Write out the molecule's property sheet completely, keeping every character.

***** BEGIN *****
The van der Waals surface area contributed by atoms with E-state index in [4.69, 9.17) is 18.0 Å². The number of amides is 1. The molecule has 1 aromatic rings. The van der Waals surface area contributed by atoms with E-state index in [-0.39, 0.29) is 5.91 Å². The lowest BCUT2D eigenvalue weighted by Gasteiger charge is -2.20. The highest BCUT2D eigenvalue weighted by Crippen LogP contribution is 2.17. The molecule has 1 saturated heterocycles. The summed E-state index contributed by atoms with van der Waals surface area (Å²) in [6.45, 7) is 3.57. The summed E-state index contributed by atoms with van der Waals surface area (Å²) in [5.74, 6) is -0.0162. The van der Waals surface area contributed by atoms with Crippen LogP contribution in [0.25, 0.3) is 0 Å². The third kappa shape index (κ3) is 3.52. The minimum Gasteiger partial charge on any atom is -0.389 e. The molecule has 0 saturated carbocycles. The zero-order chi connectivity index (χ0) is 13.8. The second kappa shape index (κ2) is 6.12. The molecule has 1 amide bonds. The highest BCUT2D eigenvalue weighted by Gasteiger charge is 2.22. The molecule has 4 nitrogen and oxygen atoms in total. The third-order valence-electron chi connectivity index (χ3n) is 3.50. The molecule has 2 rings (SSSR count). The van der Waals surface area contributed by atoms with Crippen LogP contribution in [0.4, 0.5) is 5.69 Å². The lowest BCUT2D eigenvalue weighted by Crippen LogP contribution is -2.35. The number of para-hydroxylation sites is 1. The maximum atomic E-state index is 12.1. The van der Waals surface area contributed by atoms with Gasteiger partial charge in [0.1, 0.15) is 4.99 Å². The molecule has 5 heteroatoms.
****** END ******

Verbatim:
The van der Waals surface area contributed by atoms with E-state index in [4.69, 9.17) is 18.0 Å². The number of amides is 1. The molecule has 1 aromatic rings. The van der Waals surface area contributed by atoms with E-state index in [-0.39, 0.29) is 5.91 Å². The lowest BCUT2D eigenvalue weighted by Gasteiger charge is -2.20. The highest BCUT2D eigenvalue weighted by Crippen LogP contribution is 2.17. The molecule has 1 saturated heterocycles. The summed E-state index contributed by atoms with van der Waals surface area (Å²) in [6.45, 7) is 3.57. The summed E-state index contributed by atoms with van der Waals surface area (Å²) in [5.74, 6) is -0.0162. The van der Waals surface area contributed by atoms with Crippen LogP contribution in [0.25, 0.3) is 0 Å². The third kappa shape index (κ3) is 3.52. The minimum Gasteiger partial charge on any atom is -0.389 e. The molecule has 0 saturated carbocycles. The zero-order chi connectivity index (χ0) is 13.8. The second kappa shape index (κ2) is 6.12. The molecule has 1 amide bonds. The highest BCUT2D eigenvalue weighted by Gasteiger charge is 2.22. The molecule has 4 nitrogen and oxygen atoms in total. The third-order valence-electron chi connectivity index (χ3n) is 3.50. The molecule has 2 rings (SSSR count). The van der Waals surface area contributed by atoms with Crippen LogP contribution in [0.4, 0.5) is 5.69 Å². The lowest BCUT2D eigenvalue weighted by Crippen LogP contribution is -2.35. The number of para-hydroxylation sites is 1. The maximum atomic E-state index is 12.1. The van der Waals surface area contributed by atoms with Gasteiger partial charge in [0.1, 0.15) is 4.99 Å². The molecule has 5 heteroatoms.